What does it mean to be fully human?

We hear from Leslie Brissett and Dr Amra Rao ahead of a British Psychological Society workshop and conference, ‘Fully human: Soul, Psyche, Skin’, which looks to explore race in Psychology.

What will the workshop/conference cover? 

It’s organised following a number of engagement events and the two publications by the Division of Clinical Psychology (DCP) group on Racial and Social Inequalities in the times of Covid-19. From this work we’ve learnt there’s a need to open up the conversation on racism. Society often separates people on the basis of race, class, gender, ability, language and accent etc, and creates a system that places more value on some people over others. Dynamics of privilege and power are activated, compromising our capacity to think and relate with each other as human. 

And it seems you’re looking to create a different type of space to discuss such issues?

We’re all familiar with examples of intellectual conversations at conferences and workshops. It’s not that feelings don’t surface – but it is often hard to bring out our humanity, where we allow soul to find a place in the psyche. ‘Anatomy, which treats the Body, and Psychology, which treats of the Soul’ was attributed to Steven Blankaart in 1694. How many psychologists today would say that they are treating the Soul?

We also need to explore the experience of living in our bodies of different colour. During the pandemic and surrounding events such as Black Lives Matter, we have been exposed to race and skin as a boundary and how that impacts the way we take up roles, engage and meet with each other. We believe that we need to connect with what it means to be human to explore what has made change difficult on a number of levels. So the event is designed to give attendees a chance to encounter the lived experience of the dynamics of what it might mean to be fully human, and how this can help to explore racism with a different lens. 

Big questions!

Yes! These are questions of the mind, body and spirit – and yet we seem to live in a world that constantly asks us to break ourselves into pieces in order to function in it. And whilst the economic paradigm seems to be shifting, simultaneously, we seem to be under pressure to give even more of our fractured selves to the workplace, to family and to a host of other social roles.

This social demand and mental compartmentalisation is stressful – and people are feeling it and seeking help in unprecedented ways and numbers. Covid-19 and the resulting social isolation of lockdowns, redundancies and deaths have further compounded this stress. So again, in the face of the mounting stress, what does it mean to be fully human?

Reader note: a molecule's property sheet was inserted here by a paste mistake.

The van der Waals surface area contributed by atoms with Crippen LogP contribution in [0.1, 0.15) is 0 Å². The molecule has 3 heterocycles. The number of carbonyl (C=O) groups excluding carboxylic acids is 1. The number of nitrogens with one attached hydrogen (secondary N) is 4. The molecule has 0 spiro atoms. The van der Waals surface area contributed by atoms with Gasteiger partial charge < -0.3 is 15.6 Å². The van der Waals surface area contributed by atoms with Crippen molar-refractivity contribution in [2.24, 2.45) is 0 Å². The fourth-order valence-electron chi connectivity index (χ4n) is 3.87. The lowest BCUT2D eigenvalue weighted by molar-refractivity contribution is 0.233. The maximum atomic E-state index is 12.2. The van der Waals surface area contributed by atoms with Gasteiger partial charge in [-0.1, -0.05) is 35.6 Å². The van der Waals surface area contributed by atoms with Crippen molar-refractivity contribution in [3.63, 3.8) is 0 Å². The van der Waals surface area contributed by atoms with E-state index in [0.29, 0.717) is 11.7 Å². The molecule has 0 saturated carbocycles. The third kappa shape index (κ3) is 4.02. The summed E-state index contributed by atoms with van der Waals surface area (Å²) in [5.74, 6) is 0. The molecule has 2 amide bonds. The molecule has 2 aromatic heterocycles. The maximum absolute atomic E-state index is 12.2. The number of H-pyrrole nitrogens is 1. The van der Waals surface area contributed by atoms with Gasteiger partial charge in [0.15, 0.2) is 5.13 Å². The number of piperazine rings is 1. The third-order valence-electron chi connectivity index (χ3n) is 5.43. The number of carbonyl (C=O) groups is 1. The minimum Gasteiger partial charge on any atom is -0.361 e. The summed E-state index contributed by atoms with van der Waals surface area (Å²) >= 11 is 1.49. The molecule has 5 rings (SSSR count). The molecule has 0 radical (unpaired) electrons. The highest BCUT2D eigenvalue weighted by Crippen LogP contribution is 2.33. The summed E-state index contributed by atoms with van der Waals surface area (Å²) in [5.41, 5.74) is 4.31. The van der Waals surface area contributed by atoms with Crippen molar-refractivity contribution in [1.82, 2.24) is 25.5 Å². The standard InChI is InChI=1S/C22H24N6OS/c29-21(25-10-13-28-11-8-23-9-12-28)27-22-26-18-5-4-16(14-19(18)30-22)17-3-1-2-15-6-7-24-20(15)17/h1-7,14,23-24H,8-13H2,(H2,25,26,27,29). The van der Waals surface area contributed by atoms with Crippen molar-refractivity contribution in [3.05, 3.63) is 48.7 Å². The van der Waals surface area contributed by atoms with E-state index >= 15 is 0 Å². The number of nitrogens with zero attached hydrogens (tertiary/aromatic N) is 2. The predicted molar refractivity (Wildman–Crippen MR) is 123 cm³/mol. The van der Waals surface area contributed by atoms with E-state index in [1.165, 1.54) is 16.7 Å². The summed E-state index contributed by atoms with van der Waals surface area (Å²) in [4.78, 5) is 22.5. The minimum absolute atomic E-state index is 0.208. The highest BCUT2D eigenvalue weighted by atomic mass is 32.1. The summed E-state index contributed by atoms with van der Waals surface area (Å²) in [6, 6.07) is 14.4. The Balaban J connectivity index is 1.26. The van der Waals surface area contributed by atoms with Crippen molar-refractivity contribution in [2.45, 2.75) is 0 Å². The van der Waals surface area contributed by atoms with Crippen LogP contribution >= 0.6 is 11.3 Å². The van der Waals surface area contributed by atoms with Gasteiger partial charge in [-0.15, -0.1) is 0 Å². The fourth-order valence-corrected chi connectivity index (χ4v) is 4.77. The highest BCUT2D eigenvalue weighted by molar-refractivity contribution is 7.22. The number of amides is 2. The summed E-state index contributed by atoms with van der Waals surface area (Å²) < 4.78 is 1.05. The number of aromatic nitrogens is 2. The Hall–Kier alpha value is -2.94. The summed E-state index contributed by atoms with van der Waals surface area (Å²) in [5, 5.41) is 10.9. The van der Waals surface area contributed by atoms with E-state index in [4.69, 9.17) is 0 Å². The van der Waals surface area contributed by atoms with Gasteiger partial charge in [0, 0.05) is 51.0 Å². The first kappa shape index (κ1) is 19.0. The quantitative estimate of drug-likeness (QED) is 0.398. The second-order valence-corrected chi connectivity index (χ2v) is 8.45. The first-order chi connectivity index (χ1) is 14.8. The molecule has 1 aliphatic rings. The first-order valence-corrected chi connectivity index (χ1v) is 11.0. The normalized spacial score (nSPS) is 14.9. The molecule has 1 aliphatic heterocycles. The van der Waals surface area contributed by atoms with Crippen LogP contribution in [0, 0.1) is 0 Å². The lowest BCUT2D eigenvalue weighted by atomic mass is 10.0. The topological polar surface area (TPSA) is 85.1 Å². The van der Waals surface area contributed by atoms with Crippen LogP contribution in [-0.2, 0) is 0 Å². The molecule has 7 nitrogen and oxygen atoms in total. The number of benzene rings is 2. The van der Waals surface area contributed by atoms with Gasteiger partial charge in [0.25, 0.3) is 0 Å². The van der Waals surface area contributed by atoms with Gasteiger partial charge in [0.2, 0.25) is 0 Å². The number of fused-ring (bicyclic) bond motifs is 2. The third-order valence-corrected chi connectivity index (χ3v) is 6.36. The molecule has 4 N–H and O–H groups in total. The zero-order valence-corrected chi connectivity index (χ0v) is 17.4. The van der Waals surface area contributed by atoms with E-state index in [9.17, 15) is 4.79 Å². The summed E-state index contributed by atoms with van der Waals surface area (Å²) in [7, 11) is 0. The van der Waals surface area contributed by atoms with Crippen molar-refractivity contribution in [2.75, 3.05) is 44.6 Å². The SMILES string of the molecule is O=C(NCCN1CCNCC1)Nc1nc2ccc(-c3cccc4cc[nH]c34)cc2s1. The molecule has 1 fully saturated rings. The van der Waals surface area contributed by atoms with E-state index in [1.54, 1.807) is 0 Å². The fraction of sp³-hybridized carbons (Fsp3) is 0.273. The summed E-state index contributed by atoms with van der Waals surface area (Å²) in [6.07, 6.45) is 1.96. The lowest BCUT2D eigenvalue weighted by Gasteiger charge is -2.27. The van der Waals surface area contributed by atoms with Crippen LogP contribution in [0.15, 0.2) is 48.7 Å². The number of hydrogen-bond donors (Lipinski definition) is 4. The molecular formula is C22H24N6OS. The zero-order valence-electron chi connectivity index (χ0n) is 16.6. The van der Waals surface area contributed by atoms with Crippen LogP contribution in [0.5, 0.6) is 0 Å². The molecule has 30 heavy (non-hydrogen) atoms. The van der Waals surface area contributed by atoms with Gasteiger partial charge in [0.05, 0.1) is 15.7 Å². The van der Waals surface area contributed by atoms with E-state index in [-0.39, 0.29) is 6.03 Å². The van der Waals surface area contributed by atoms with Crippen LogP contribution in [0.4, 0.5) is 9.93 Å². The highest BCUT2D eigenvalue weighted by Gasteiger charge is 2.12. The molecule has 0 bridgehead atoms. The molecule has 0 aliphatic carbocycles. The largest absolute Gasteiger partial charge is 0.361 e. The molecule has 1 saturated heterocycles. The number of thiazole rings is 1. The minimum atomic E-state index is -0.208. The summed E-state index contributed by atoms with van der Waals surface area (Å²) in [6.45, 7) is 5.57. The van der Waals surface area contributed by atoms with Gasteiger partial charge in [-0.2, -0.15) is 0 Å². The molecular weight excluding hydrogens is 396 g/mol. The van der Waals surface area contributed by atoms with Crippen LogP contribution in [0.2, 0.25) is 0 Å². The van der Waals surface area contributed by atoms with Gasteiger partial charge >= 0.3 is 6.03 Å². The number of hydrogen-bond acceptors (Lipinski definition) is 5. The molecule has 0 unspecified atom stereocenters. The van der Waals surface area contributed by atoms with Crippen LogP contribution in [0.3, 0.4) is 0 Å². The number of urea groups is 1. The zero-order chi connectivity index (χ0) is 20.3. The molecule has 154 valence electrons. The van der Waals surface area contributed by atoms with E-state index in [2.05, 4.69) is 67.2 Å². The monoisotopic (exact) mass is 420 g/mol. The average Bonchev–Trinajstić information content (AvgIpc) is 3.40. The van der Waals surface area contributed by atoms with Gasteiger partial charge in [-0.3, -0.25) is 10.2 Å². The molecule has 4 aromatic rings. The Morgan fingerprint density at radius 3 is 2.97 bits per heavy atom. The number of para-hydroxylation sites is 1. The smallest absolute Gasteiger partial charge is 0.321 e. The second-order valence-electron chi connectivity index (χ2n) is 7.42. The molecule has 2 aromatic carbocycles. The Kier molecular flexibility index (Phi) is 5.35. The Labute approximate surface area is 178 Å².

What we have seen around issues of race and social systems in the last couple of years is not new. But somehow it captured a wave, a chorus and unison that had not been seen since the Civil Rights movements of the 1960’s America. From Moscow to Bolivia, London and New York, people took to the streets to declare that systemic and structural racism should stop. So this triggers the question, how do all people find and share what it means to be fully human?

What might surprise attendees about this approach to a workshop / conference?

This is an active learning event that requires the full participation of members to bring their thoughts, feelings and experience to share in the contained learning space of the Group Relations Workshop Event as a temporary learning organisation. This is a bold, unique and creative innovation from the DCP in collaboration with the Tavistock Institute of Human Relations. It puts the BPS at the front and centre in thinking about this issue. There is no didactic teaching or lectures. The Group Relations Conference applies a systems psychodynamic lens to the study of social and organisational dynamics. Everyone comes with who they are, willing to have conversations and experiences together.

What main message do you hope delegates will take from the event?

That the dynamics of what it might mean to be fully human can help us to address racism in the way we take up roles and relate with each other. We all need to play our part, at individual and collective levels, to move towards change. So this is an open call to Psychologists of all hues and at all stages of their career, to come and study together, share feelings and thoughts, as we collaboratively learn from our own experience. Perhaps we can add to the conversation about what it means to be fully human…

- Dr Amra S Rao is a Consultant Clinical Psychologist, Organisational & Leadership Development Consultant. 

- Leslie B Brissett JP, PhD, Group Relations Programme Director, Company Secretary & Principal Consultant, The Tavistock Institute of Human Relations.

Register for the event, on 2-3 December. 

Further reading:

Racial and social equalities in action: What can possibly go right...

Racial and social inequalities: Taking the conversations forward

BPS Members can discuss this article

Already a member? Or Create an account

Not a member? Find out about becoming a member or subscriber